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Five different kitchen knifes

Mar 25, 1999
<H3>Hattori Hamono Santoku Kumo</H3>
<A HREF="http://www.canit.se/%7Egriffon/knives/kitchen/sk170.jpg"><IMG style="float: left" SRC="http://www.canit.se/%7Egriffon/knives/kitchen/_sk170.jpg"></A>
This is a very good handmade knife in the Unryu series. It's got a 63 layer stainless blade with VG-10 for cutting edge, full tapered tang and laminated ebony handle slabs.

The blade geometry is a full convex grind with no edge bevel, which makes for good cutting performance. Weight, balance and handle are very comfortable, so this has become one of my most frequently used kitchen knifes for everything but meat and the like, even though it's a bit on the large and heavy side. The only downside to it is that the handle leaves a faint smell of ebony on your hand, so you may not want to touch food with it before washing it.

I haven't been extremely careful with it, just reasonably for any knife, and the edge has stood up well for lots of use.

There's no doubt at all I'd consider this line first, the next time I need a kitchen knife.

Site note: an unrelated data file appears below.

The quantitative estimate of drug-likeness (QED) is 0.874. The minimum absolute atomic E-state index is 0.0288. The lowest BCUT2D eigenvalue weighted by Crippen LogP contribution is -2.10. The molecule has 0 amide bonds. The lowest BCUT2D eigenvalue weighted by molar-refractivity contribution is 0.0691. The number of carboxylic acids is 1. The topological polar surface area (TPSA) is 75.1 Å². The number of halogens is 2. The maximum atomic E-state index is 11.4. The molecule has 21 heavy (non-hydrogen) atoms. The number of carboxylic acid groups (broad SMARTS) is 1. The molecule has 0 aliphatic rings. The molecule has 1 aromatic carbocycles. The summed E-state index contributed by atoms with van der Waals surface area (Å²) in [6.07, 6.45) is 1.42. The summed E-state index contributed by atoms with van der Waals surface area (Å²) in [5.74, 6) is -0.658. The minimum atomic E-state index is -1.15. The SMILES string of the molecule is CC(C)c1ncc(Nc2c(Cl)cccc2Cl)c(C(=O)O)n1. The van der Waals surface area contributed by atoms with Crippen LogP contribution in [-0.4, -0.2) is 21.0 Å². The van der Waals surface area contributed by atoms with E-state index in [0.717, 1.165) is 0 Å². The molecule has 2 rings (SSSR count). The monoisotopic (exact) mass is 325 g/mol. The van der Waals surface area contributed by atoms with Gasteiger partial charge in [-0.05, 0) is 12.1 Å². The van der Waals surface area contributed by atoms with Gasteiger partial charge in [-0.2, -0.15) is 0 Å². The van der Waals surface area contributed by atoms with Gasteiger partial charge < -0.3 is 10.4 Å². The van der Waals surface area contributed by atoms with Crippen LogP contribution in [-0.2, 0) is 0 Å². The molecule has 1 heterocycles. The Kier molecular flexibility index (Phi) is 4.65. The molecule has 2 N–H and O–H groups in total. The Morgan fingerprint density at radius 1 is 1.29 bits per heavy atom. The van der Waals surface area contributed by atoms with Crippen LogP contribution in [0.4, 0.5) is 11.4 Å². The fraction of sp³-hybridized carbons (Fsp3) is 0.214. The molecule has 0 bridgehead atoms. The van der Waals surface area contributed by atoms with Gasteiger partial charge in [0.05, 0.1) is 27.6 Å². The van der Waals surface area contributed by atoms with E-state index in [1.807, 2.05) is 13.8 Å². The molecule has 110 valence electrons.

Weight: 163 g
Length: 290 mm
Blade thickness: 2.5 mm

<H3>Kai Bonvivant BV-16</H3>
<A HREF="http://www.canit.se/%7Egriffon/knives/kitchen/bv-16.jpg"><IMG style="float: left" SRC="http://www.canit.se/%7Egriffon/knives/kitchen/_bv-16.jpg"></A>This is a good stainless knife with a bit thicker edge than the other Japanese knifes here. I find it very suitable cutting meat where it may come in contact with bones, where the more durable edge is good. But it's sharp enough and easily resharpable so cutting other things is no problem either.

The handle consists of two hollow pieces of stainless which have been seamlessly fitted to the sides of the tang. This makes the grip comfortable and the knife easy to keep clean.

The only reason I haven't got more knifes from this line is that I like variety and I already have good knifes of almost all kinds you need in a kitchen. Its price/performance ratio is very good and it seems to stand up for careless users very well.
Weight: 145 g
Length: 280 mm
Blade thickness: 2 mm

<H3>"RH" santoku</H3>
<A HREF="http://www.canit.se/%7Egriffon/knives/kitchen/rh.jpg"><IMG style="float: left" SRC="http://www.canit.se/%7Egriffon/knives/kitchen/_rh.jpg"></A>
This knife I bought as the result of a demonstration, where the maker (or probably a pair of assistants) were selling knifes at a temporary display in a department store. The very thin edges made it extremely easy to cut very thin slices, so of course I couldn't resist getting a knife to a pattern I didn't have enough of.

Language problems prevented me from learning more about the knifes than that they are handmade and that the middle cutting layer is of stainless steel.

Construction is similar to the Hattori and "49 layer" knives, but fit and finish is much rougher, especially around the ebony handle slabs. Also the blade only consists of three layers with the outer ones hammered to an uneven finish, but the tang is tapered, so it's clear that the focus of the design has been on performance and balance of the knife, not looks.